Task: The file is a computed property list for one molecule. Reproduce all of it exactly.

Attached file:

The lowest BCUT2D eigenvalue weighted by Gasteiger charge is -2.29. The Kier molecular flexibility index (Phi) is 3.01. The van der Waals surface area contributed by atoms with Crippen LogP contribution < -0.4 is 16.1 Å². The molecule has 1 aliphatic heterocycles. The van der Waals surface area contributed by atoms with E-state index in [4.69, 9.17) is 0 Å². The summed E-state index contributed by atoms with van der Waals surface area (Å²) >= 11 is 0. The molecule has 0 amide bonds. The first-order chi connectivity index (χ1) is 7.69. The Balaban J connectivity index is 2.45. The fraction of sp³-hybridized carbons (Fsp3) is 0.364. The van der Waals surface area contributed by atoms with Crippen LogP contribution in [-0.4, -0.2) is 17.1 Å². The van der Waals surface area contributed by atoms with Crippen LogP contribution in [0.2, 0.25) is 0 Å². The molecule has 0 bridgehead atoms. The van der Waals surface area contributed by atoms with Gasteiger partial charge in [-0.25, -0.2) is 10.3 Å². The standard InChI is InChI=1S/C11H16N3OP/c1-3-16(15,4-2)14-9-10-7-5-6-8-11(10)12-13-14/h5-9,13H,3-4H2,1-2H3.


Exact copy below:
The lowest BCUT2D eigenvalue weighted by Gasteiger charge is -2.29. The Kier molecular flexibility index (Phi) is 3.01. The van der Waals surface area contributed by atoms with Crippen LogP contribution < -0.4 is 16.1 Å². The molecule has 1 aliphatic heterocycles. The van der Waals surface area contributed by atoms with E-state index in [4.69, 9.17) is 0 Å². The summed E-state index contributed by atoms with van der Waals surface area (Å²) >= 11 is 0. The molecule has 0 amide bonds. The first-order chi connectivity index (χ1) is 7.69. The Balaban J connectivity index is 2.45. The fraction of sp³-hybridized carbons (Fsp3) is 0.364. The van der Waals surface area contributed by atoms with Crippen LogP contribution in [-0.4, -0.2) is 17.1 Å². The van der Waals surface area contributed by atoms with Crippen LogP contribution in [0.2, 0.25) is 0 Å². The molecule has 0 bridgehead atoms. The van der Waals surface area contributed by atoms with Gasteiger partial charge in [-0.25, -0.2) is 10.3 Å². The standard InChI is InChI=1S/C11H16N3OP/c1-3-16(15,4-2)14-9-10-7-5-6-8-11(10)12-13-14/h5-9,13H,3-4H2,1-2H3.